Kitos War

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The Kitos War (115–117) was a rebellion by the Jewish diaspora against Ancient Rome. The rebellions were finally crushed by the Roman general Lusius Quietus, whose name later gave the conflict its title, as "Kitos" is a later corruption of Quietus.

The rebellions occurred while most Roman armies were fighting a war against Parthia, which had been invaded with the Roman armies thus far away from Roman territory. Resentment against the results of the First Jewish–Roman War (66–73) contributed.

There were major uprisings by Jews in Cyrenaica, Cyprus and Egypt that spiraled out of control, resulting in a widespread slaughter of left-behind Roman garrisons and Roman citizens by Jewish rebels. Some of the areas with the heaviest massacres were left so utterly annihilated that others moved in to settle these areas to prevent their complete depopulation.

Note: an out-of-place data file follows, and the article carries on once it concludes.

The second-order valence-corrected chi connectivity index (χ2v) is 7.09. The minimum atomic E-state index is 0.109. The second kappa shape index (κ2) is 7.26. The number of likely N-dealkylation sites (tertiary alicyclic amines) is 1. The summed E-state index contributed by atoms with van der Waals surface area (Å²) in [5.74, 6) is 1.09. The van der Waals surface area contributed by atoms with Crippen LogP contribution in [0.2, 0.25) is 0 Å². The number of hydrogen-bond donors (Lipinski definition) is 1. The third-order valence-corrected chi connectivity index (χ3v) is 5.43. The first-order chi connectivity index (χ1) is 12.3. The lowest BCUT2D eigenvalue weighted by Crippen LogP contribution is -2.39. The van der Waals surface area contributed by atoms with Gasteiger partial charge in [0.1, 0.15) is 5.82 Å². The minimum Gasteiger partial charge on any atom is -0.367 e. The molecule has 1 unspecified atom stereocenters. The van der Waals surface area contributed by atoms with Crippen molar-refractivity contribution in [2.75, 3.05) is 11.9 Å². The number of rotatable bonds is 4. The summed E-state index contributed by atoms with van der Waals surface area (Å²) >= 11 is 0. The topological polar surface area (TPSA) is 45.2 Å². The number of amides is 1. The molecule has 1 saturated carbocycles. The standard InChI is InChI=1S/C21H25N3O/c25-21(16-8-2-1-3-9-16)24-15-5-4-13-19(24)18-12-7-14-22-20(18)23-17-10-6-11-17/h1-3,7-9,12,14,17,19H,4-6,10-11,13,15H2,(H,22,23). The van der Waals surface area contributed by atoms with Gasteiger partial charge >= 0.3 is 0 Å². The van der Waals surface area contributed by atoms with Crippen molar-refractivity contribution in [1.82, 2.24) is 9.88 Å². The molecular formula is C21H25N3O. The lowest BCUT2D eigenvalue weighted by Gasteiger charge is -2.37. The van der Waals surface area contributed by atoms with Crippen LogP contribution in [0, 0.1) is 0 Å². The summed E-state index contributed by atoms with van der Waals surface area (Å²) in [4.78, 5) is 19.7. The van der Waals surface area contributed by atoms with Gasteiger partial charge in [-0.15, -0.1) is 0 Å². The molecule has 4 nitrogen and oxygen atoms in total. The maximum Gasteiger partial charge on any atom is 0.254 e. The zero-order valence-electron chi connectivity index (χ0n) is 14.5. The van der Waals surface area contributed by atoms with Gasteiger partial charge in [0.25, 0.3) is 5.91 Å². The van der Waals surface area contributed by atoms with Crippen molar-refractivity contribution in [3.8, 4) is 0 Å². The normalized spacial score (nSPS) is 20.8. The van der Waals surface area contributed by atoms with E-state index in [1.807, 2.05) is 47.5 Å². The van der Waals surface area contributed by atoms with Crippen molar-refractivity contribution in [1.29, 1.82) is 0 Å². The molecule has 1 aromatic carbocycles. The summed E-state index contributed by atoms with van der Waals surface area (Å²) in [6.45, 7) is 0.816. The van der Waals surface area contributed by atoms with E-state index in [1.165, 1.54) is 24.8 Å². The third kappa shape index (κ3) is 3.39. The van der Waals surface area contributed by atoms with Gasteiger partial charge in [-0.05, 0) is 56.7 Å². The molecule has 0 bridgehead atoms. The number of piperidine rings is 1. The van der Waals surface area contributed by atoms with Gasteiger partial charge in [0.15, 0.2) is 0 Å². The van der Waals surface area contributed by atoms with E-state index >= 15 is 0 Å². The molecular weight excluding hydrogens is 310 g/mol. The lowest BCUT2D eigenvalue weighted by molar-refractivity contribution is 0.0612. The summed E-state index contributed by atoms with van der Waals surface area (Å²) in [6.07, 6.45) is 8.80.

Dio Cassius claimed that Jews massacred almost half a million people in Africa and Cyprus alone.[1] The Romans in turn killed and enslaved large numbers of Jews.

References

  1. Dio's Rome. Volume V. Book 68, paragraph 32. http://www.gutenberg.org/files/10890/10890-h/10890-h.htm#a68_32
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